Find a back issue

Yu Darvish’s Translator Explains Baseball in 3 Languages

There’s a nice profile on Grantland today about Kenji Nimura, the man who translates for Texas Rangers pitcher Yu Darvish. He’s trilingual, so he speaks Spanish with the team’s Latin American players as well. A little about his background:

The rise of so many non-English-speaking players has led to a growing roster of professional interpreters, none of whom can marshal quite as many resources as Nimura. A cultural chameleon who moved from Japan to the U.S. at age 11, he can translate the profane slang of former Dodgers manager Tommy Lasorda into the rough-hewn dialect of Nimura’s hometown of Nagoya, joke around with Latin American stars so naturally that they call him paisano, and propose fan-outreach ideas in business vernacular to the team’s front office. Nimura is also a scholar. The right question can send him into reveries about the complex relationship between cultural identity, language, and geography — a result of his own peripatetic life and education. And while hardly anyone grows up dreaming of becoming a professional baseball interpreter, Nimura, because of his biography and passions, seems uncannily suited to the job.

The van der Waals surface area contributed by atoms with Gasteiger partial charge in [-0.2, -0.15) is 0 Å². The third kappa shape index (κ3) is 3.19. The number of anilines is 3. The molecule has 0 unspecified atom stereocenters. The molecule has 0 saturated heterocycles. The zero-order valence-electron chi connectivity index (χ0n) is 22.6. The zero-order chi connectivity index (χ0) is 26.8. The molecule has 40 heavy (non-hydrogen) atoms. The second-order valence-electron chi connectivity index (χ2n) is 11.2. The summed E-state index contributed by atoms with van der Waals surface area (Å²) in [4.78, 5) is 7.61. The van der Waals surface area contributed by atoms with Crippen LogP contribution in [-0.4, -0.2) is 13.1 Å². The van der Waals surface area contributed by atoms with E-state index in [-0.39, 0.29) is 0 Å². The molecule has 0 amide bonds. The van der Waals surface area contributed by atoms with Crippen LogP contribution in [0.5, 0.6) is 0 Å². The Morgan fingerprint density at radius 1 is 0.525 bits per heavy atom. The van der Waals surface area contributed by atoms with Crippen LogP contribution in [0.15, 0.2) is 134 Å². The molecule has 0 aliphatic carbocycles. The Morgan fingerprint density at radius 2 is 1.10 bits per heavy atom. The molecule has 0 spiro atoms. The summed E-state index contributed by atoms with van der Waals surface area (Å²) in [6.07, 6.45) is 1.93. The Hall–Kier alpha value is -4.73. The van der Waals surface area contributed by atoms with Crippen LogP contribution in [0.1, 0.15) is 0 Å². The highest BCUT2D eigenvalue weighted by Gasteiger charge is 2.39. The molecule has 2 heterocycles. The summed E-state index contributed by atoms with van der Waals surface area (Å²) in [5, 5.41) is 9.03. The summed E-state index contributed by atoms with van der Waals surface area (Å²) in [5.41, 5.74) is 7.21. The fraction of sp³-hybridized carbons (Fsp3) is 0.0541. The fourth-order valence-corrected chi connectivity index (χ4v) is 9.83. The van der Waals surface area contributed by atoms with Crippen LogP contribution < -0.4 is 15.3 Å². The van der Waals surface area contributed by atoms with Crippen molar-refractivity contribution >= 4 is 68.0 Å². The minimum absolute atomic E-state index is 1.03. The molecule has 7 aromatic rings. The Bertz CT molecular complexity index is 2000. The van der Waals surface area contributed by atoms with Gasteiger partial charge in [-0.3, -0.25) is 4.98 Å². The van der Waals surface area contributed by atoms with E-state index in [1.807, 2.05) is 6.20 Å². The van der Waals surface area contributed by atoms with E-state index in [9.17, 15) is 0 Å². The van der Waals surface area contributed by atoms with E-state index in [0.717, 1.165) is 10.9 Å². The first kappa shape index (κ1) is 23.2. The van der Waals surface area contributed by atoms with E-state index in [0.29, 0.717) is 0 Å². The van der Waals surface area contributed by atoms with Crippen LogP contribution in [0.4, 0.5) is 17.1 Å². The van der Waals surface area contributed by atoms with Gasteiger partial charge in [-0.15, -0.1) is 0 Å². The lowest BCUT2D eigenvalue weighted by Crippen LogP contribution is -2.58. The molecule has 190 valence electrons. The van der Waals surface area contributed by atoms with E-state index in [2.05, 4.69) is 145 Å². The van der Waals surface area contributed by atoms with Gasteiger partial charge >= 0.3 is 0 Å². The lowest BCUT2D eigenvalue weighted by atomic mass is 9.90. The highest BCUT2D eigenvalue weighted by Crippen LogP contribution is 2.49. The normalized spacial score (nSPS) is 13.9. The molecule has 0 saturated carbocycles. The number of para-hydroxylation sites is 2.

The article also mentions Nimura’s MLB Japanese-language blog, Speaking Baseball, which explains common English slang used by baseball players, like “you bent but didn’t snap” and “ducks on the pond.” Check it out if for no other reason than to see Rangers pitcher Colby Lewis with two handfuls of dead ducks. Then ask Google to translate the blog for you:

It’s literal translation “There are many ducks in the pond,” although, “duck” the example of the “runner” in this case. This means that I represent the status of the bases loaded. Duck’s what birds popular, multiplied by the runner who is on the base and a flock of ducks floating on the pond among the hunting. For example, the term “! Chance Noauto bases loaded, great” is “Ducks on the pond with no outs. What a great opportunity!”.

Have heard because “Sitting duck”. Literally becomes a “duck sitting”, but represents the state of the unprotected. Duck “sitting” are in the pond duck hunting’s of fair game for hunters in full defenseless. In the case of baseball, it is used when the first base runner who was lunching is touched by checking out from the pitcher.